Colorectal surgery

Resident experience in colorectal surgery is extensive at NewYork-Presbyterian Queens. The wealth of clinical material and the absence of fellows have made it possible for interested residents to perform as many as 100 colonic resections during their tenure here. Busy colorectal specialists instruct and supervise house staff in the latest techniques including nerve-sparing low anterior resections and laparoscopic colectomy.

Residents also become well versed in the ambulatory treatment of more common problems of the anal canal and transanal surgery. Rectal prolapse procedures, transanal cancer ablations, and treatment of rectovaginal fistulas are numerous.

Laparoscopic and robotic surgery

The education of today's future general surgeons must put a strong emphasis on laparoscopy. The Division of Minimally Invasive Surgery at NewYork-Presbyterian Queens specializes in this surgical approach. Within this division are surgeons who perform a number of minimally invasive operations.

As a prelude to clinical laparoscopy, Associate Program Director Joel Ricci-Gorbea, MD, takes each resident through a 6-week laparoscopy course which includes didactics, technical practice sessions, and animal laboratory work.

By the time residents finish their surgical training at NewYork-Presbyterian Queens, they have been exposed to the vast majority of operations that are currently performed laparoscopically. In addition to the broad exposure residents gain in the operating room, there is a 24-hour dedicated surgical skills laboratory, which contains a computerized laparoscopic curriculum as well as laparoscopic trainers to assist in mastering laparoscopic skills and training for the SAGES Fundamentals of Laparoscopic Surgery® exam. In addition, the surgical skills lab also contains a virtual endoscopy training system to help residents prepare for the SAGES Fundamentals in Endoscopic Surgery® exam. Finally, a da Vinci® robotic simulator is available for resident use, to gain proficiency at both general surgical and thoracic robotic procedures including abdominal and groin hernia repair, colorectal resection, and pulmonary, esophageal, and mediastinal surgery.

Thoracic surgery

Residents at NewYork-Presbyterian Queens participate in all thoracic procedures, with most of these performed by the residents under the tutelage of staff specialists. This rotation provides teaching leading to resident proficiency in mediastinal and esophageal resections, lung biopsy and blebectomy, decortication, and wedge, segmental, and lobar resections as well as pneumonectomy, via open, VATS and robotic approaches. The residents are also exposed to endobronchial ultrasound (EBUS) and endoscopic procedures.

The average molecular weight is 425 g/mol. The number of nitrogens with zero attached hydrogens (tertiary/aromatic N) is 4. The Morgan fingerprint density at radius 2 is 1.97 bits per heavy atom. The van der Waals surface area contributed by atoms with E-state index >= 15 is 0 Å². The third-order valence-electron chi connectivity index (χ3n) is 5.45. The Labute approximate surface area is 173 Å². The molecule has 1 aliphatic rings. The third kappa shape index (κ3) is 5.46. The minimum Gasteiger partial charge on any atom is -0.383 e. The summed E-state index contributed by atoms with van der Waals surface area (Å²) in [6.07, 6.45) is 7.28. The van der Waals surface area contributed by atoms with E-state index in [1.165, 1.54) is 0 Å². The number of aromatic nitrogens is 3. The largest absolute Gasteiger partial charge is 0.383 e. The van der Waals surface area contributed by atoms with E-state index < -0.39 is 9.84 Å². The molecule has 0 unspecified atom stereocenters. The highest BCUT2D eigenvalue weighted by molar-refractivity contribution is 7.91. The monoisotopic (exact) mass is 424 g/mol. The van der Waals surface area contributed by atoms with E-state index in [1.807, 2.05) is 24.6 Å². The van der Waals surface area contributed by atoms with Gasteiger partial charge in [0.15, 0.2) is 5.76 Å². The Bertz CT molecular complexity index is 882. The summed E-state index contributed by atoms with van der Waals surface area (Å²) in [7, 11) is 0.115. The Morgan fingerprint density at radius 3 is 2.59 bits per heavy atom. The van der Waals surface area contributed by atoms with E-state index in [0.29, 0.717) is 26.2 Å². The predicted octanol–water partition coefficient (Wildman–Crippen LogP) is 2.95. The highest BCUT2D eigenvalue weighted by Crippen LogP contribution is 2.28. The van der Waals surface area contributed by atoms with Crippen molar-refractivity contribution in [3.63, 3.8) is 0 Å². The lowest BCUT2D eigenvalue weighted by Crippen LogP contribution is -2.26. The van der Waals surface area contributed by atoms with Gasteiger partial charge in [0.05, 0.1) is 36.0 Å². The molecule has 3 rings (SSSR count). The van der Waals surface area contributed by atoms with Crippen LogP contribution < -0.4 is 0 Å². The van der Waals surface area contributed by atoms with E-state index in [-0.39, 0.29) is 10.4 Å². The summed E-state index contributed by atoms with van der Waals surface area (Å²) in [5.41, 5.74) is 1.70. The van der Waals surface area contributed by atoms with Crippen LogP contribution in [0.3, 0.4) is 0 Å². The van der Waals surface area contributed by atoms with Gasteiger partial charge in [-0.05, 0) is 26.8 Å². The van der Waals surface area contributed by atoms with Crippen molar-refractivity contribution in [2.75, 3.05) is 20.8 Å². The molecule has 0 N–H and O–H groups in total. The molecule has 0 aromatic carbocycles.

Trauma surgery

Expertise in the care of the trauma patient is an important component of a general surgeon's armamentarium, and the trauma service provides the framework for our program to build upon. From the PGY-1 year onward through a process of supervised and graded responsibility, our surgical residents become facile and familiar with all aspects of the initial triage, resuscitation and management of the multiply injured and critically ill patient.

Caring for trauma patients requires an understanding of the pathophysiology of many organ systems and an ability to triage each system in the treatment process. It also provides the senior resident opportunity to be "captain of the ship;" acting as the coordinator of care provided by disparate subspecialties.

The training program at the NewYork-Presbyterian Queens provides an excellent background for the trauma service. There are no residency programs in the surgical subspecialties, and as a result, our residents may add to their general surgical prowess an understanding of the pathophysiology and treatment of surgical conditions within subspecialty areas such as thoracic, peripheral vascular, urologic, plastic and neurosurgery. This provides a basis for excellent communication between the members of the trauma team and prevents fragmentation of care among various subspecialty support groups.